essay, Uncategorized

Coffee breaks for the brain

I hate forced idle time. I used to carry reading material with me everywhere, in case I had a few extra minutes. I still do that sometimes, but now I listen to podcasts more often. I break out the headphones at any excuse, even as little as walking between buildings at work, or while I’m falling asleep. It’s great. I can easily keep my brain engaged, no matter where I am or what else I’m doing.

I wonder if there’s a catch, though. At the end of a busy day, if I’ve had headphones on throughout my workout and commute and squeezed some quick reading into all the leftover moments, my brain feels a bit…cramped. Uncomfortably full. Like it’s had three square meals, and a bunch of snacks, and a big dessert, but hasn’t had a chance to digest anything. Which, arguably, is exactly what’s happened.

I’m no neurobiologist, but I’m familiar with the popular science, and it rings true for me personally. Sleep, for example – the ultimate idle time – probably plays a key role in building long term memory. The language center of the brain can’t multitask very well, if at all, especially in men. The subconscious is our best tool for problem solving and decision making.

As far as I can tell, my brain does most of its important thinking in the background. Prioritizing, synthesizing, introspecting, predicting, thinking holistically: it’s all critical, but I rarely do any of it explicitly. I add something to my todo list, or file it away in the back of my head, and when I come back to it an hour or day or week later, chances are it’s neatly broken down and incorporated into the big picture.

When I haven’t had enough idle time, when I’ve been especially aggressive with the headphones and books, I suspect this process gets backed up. I feel backlogged, mentally constipated, like I’m playing catch-up with all the connections and mental leaps that I should have been making. It’s not a good feeling.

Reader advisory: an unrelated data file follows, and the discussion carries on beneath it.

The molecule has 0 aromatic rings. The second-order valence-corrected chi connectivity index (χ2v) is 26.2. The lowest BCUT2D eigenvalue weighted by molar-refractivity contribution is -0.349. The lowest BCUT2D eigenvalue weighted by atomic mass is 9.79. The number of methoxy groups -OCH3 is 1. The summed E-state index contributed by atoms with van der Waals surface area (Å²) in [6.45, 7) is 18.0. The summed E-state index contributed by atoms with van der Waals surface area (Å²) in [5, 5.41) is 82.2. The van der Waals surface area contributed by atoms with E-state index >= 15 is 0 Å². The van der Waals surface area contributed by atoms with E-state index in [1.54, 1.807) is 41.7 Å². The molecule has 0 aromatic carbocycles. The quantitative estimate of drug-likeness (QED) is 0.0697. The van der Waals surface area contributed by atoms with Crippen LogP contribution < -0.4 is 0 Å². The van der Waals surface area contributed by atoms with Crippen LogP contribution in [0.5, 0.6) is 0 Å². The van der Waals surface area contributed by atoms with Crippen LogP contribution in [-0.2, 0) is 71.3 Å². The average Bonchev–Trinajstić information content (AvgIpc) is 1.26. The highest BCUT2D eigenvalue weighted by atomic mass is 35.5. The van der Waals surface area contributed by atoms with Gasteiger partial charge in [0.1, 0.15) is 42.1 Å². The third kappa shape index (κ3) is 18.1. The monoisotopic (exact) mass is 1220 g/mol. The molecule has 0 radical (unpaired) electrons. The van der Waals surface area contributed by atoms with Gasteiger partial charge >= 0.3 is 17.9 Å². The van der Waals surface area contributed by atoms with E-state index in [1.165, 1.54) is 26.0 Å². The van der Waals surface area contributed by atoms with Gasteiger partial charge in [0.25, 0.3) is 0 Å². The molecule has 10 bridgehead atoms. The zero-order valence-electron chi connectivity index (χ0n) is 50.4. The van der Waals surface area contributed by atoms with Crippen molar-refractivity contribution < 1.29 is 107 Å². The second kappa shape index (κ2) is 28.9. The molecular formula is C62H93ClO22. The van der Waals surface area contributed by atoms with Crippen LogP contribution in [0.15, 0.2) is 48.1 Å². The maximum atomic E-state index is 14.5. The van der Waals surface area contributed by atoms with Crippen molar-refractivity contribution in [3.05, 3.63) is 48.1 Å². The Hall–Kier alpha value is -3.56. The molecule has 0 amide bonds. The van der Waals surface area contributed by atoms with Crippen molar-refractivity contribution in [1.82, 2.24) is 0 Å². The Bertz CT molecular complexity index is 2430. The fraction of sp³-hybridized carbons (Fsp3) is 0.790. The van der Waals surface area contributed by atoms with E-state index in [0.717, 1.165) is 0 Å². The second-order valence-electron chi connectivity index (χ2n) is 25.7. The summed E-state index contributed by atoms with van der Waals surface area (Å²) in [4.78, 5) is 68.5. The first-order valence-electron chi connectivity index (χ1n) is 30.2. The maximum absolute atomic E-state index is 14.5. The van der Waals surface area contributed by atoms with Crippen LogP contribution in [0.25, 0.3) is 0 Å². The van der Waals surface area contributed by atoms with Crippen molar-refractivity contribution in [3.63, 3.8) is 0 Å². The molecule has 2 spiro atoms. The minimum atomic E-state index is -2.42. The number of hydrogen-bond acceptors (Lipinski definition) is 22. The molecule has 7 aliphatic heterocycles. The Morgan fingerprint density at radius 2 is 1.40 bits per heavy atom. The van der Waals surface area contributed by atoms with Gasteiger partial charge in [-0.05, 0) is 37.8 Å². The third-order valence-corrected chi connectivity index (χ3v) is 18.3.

I don’t have an addictive personality, in general. It’s a blessing. I tend to work, eat, drink, watch TV, play games, and do most other things in moderation. Filling idle time, though…that might be an exception. I know I should relax sometimes, put the phone away and just let my mind drift, but it’s so hard.

What do you think? Do you ever feel the same? Have you found a way to protect that precious downtime and keep your brain rested and recharged? How do you do it?


20 thoughts on “Coffee breaks for the brain

  1. So there is something really great about being able to be with yourself without the white noise of podcasts, or music or some other kind of filler. I have become a huge fan in the past year or so of “mindfulness” especially as prescribed by Thich Nhat Hanh. He defines it as “the energy that helps us be there 100%” (He especially encourages this when one is walking.) Far easier said than done, but it’s really rewarding and definitely helps mentally recharge. Strange note- sometimes when I am running I have my headphones in but nothing on, and then I can really clearly hear my own breathing. It’s nice. Try it sometime.

  2. One book on meditation I read said that a good introduction to the practice is to sit down and consciously decide to “waste” ten minutes. That is, when people of high activity like you attempt to meditate they’re like “ok (1) unplug podcast (2) focus on this new thing”, when what you’re really trying to do is unclench your brain. So instead, say something like, “my life is rich with time. I am going to take the next ten minutes and just throw them in the trash: not make forward progress on anything, just sit here and let things happen for a bit.”

  3. thanks for the advice, all! i took a beginning mediation class the other day, and I’ve started meditating as part of my daily routine. fingers crossed!

  4. Agree w others, sounds like you want to meditate! Lemme know how you do this year!

  5. Pingback: What The Law States Of Destination Effortless Formula For Manifestation – কারিগরি যুব উন্নয়ন একাডেমি

Leave a Reply

Your email address will not be published. Required fields are marked *